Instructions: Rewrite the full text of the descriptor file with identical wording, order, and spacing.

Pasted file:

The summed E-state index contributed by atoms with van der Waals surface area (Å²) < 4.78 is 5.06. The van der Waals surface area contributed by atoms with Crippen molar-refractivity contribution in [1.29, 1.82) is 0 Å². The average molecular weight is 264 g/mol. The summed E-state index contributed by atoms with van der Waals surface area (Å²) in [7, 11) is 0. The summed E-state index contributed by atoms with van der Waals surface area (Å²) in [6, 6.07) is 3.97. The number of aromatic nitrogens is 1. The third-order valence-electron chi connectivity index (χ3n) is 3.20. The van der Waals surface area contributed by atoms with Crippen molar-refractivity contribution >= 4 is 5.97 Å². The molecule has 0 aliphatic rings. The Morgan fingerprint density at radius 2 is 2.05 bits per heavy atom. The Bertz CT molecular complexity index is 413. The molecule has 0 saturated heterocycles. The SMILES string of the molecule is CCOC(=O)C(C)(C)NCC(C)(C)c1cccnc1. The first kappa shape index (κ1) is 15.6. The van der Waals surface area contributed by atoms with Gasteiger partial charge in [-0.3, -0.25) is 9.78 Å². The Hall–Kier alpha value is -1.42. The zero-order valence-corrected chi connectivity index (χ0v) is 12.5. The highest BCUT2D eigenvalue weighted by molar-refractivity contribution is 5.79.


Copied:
The summed E-state index contributed by atoms with van der Waals surface area (Å²) < 4.78 is 5.06. The van der Waals surface area contributed by atoms with Crippen molar-refractivity contribution in [1.29, 1.82) is 0 Å². The average molecular weight is 264 g/mol. The summed E-state index contributed by atoms with van der Waals surface area (Å²) in [7, 11) is 0. The summed E-state index contributed by atoms with van der Waals surface area (Å²) in [6, 6.07) is 3.97. The number of aromatic nitrogens is 1. The third-order valence-electron chi connectivity index (χ3n) is 3.20. The van der Waals surface area contributed by atoms with Crippen molar-refractivity contribution >= 4 is 5.97 Å². The molecule has 0 aliphatic rings. The Morgan fingerprint density at radius 2 is 2.05 bits per heavy atom. The Bertz CT molecular complexity index is 413. The molecule has 0 saturated heterocycles. The SMILES string of the molecule is CCOC(=O)C(C)(C)NCC(C)(C)c1cccnc1. The first kappa shape index (κ1) is 15.6. The van der Waals surface area contributed by atoms with Gasteiger partial charge in [-0.3, -0.25) is 9.78 Å². The Hall–Kier alpha value is -1.42. The zero-order valence-corrected chi connectivity index (χ0v) is 12.5. The highest BCUT2D eigenvalue weighted by molar-refractivity contribution is 5.79.